Consumers in Java are more concerned with ease of use, price, promotion and items availability. Non-Java consumers have more practical concerns, such as security, ease of use and shipment being the main barriers.
These findings, the study noted, suggest that convenience is more important in Java, where digital habits are more widespread and prevalent.
2020 was nonetheless a challenging year for Indonesia, with Covid-19 impacting vital economic sectors. Despite the pandemic, it also saw significant digital investments as funding doubled to US$4.4 billion, from US$ 2.1 billion in 2019.
While many sectors have been negatively affected by Covid-19, the report said that it has created a strong tailwind for Indonesia's digital economy. The next five years will be a familiarisation period where significant education needs to happen to elevate digital adoption with Jakarta and other regional tier one cities.
Still room for growth
"In the past decade, we have witnessed Indonesia's digital economy grow into one of Asia's hotspots," said Chandra Tjan, co-founder and general partner at Alpha JWC Ventures (pic, right).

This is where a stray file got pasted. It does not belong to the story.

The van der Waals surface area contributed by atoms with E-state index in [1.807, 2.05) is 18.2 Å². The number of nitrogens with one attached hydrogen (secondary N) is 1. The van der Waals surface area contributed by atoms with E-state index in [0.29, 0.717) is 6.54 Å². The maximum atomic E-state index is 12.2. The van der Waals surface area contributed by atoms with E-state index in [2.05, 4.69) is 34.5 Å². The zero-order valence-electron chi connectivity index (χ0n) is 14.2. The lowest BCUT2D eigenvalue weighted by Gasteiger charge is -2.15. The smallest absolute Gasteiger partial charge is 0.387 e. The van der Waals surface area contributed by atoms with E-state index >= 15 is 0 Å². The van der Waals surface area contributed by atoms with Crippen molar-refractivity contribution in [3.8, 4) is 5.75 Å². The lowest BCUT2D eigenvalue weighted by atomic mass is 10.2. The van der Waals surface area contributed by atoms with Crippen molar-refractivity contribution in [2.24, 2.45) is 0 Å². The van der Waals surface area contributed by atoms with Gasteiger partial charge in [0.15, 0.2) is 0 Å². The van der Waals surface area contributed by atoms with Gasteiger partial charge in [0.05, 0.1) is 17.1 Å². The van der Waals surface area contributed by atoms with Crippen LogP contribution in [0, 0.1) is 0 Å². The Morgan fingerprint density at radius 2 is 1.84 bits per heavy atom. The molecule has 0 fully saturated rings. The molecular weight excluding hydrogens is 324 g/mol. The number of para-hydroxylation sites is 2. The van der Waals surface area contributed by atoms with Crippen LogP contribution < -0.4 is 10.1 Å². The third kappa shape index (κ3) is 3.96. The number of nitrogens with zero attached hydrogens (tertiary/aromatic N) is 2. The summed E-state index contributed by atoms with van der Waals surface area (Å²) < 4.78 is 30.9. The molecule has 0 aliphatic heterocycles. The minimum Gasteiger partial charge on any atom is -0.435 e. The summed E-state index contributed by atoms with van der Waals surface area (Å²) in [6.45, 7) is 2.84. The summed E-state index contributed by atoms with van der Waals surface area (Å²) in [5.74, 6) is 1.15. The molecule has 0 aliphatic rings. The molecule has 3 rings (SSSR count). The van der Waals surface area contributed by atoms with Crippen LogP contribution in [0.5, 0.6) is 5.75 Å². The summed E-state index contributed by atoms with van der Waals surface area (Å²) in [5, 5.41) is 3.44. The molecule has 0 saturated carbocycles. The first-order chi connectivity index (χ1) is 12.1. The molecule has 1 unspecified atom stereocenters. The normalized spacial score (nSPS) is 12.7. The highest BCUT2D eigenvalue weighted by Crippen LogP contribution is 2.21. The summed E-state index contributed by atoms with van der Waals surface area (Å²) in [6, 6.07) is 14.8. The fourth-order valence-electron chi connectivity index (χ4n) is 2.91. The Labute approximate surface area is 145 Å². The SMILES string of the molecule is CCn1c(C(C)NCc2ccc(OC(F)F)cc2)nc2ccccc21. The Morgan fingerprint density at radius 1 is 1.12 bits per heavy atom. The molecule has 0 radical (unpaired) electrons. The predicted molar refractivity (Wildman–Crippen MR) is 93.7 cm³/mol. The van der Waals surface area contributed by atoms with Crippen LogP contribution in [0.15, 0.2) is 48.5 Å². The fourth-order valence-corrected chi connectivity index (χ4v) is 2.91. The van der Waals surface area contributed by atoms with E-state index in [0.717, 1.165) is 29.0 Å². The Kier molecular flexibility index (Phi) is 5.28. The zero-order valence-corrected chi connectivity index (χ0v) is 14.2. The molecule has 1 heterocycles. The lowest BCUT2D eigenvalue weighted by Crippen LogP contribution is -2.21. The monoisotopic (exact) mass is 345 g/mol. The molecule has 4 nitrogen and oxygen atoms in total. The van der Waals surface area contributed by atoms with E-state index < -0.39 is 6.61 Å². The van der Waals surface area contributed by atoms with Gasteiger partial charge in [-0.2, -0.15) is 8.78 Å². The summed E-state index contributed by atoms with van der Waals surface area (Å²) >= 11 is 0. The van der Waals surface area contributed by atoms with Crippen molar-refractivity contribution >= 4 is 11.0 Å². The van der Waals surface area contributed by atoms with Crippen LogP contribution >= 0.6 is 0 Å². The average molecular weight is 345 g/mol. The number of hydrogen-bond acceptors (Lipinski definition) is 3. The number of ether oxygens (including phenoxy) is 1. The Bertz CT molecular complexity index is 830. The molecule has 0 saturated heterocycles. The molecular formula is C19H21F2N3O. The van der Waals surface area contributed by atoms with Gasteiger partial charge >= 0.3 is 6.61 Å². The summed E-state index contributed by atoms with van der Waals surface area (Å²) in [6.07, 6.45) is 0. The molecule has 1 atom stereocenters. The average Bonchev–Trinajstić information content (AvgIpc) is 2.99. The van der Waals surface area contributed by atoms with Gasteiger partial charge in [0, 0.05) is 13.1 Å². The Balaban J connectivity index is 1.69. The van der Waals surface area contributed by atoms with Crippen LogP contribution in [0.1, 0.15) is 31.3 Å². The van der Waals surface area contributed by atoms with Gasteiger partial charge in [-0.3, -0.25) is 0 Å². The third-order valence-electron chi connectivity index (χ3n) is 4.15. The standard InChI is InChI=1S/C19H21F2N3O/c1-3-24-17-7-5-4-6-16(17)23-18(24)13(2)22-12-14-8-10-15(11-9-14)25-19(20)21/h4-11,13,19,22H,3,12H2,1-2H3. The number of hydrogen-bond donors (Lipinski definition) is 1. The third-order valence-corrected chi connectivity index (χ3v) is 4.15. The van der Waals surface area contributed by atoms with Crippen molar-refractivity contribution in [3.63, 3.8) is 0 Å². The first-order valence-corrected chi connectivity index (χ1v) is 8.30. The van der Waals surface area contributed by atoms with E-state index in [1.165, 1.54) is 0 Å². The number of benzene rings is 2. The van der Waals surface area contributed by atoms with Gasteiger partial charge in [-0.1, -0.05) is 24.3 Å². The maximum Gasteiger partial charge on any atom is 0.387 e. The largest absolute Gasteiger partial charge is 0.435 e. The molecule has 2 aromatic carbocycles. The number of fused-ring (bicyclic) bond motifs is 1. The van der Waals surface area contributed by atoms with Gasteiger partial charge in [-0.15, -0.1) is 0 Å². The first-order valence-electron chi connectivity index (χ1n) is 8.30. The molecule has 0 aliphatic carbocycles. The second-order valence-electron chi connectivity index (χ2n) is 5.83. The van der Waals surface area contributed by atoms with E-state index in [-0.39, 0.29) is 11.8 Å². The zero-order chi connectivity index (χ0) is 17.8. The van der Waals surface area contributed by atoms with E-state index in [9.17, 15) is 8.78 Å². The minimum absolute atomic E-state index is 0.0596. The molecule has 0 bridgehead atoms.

"Despite the outstanding growth, Indonesia is still mostly untouched as most startups are based in the Greater Jakarta area, with most digital solutions heavily concentrated on this region, leaving areas beyond Java behind.
“Our research shows that sectors such as e-commerce, e-payments and lending are close to mass adoption, growing 27-46% CAGR toward 2025 as 40 to 50% of the population in tier two and three cities start partaking in the activities, up 10% from 2020. Based on that observation above, we expect that three unicorns will emerge from e-commerce and lending on the back of growth of these cities,” he continued.
Shirley Santoso, president director and a partner at Kearney, added that the past five years have seen a lot of progress on Indonesia’s regulatory and ecosystem front.
“However, our research reveals that much remains to be done. In the coming five years, we believe key imperatives in infrastructure, talent, consumer education and access to capital will have to be fulfilled to enable the Indonesian digital ecosystem to flourish to become one of the world’s most vibrant ecosystems,” she said.
Jefrey Joe, co-founder and general partner at Alpha JWC Ventures, said that in order to maximise Indonesia’s potential, the involvement from industry players, investors and the government is needed to continue Alpha JWC Ventures’ endeavours in backing local champions.
“We welcome feedback and discussions with potential partners and stakeholders to participate in the next wave of growth in Indonesia's digital economy,” he concluded.
Alpha JWC’s other primary focus for 2021 will be to grow its network of limited partners for its upcoming third fund while concurrently supporting its portfolio companies with financial and value-adding support.